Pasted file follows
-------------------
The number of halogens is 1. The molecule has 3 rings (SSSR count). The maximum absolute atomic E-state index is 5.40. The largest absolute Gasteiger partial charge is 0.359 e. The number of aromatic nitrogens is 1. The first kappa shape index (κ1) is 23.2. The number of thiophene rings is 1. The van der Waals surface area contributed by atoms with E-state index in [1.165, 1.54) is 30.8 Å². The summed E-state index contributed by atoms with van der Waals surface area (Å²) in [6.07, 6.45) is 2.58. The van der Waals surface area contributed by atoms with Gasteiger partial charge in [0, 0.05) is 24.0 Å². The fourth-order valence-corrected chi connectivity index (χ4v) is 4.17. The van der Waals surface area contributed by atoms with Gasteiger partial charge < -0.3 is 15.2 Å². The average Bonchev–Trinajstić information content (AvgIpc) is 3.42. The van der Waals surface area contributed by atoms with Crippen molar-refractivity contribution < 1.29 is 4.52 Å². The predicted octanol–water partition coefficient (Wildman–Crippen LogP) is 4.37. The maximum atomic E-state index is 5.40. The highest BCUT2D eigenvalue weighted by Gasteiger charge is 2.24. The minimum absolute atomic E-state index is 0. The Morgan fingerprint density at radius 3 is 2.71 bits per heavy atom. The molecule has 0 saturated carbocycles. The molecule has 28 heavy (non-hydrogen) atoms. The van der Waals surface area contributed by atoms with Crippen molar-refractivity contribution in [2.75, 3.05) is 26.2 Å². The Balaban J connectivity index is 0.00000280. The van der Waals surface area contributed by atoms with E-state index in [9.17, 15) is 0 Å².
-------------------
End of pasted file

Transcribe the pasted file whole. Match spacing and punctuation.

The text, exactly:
The number of halogens is 1. The molecule has 3 rings (SSSR count). The maximum absolute atomic E-state index is 5.40. The largest absolute Gasteiger partial charge is 0.359 e. The number of aromatic nitrogens is 1. The first kappa shape index (κ1) is 23.2. The number of thiophene rings is 1. The van der Waals surface area contributed by atoms with E-state index in [1.165, 1.54) is 30.8 Å². The summed E-state index contributed by atoms with van der Waals surface area (Å²) in [6.07, 6.45) is 2.58. The van der Waals surface area contributed by atoms with Gasteiger partial charge in [0, 0.05) is 24.0 Å². The fourth-order valence-corrected chi connectivity index (χ4v) is 4.17. The van der Waals surface area contributed by atoms with Gasteiger partial charge < -0.3 is 15.2 Å². The average Bonchev–Trinajstić information content (AvgIpc) is 3.42. The van der Waals surface area contributed by atoms with Crippen molar-refractivity contribution < 1.29 is 4.52 Å². The predicted octanol–water partition coefficient (Wildman–Crippen LogP) is 4.37. The maximum atomic E-state index is 5.40. The highest BCUT2D eigenvalue weighted by Gasteiger charge is 2.24. The minimum absolute atomic E-state index is 0. The Morgan fingerprint density at radius 3 is 2.71 bits per heavy atom. The molecule has 0 saturated carbocycles. The molecule has 28 heavy (non-hydrogen) atoms. The van der Waals surface area contributed by atoms with Crippen molar-refractivity contribution in [2.75, 3.05) is 26.2 Å². The Balaban J connectivity index is 0.00000280. The van der Waals surface area contributed by atoms with E-state index in [9.17, 15) is 0 Å².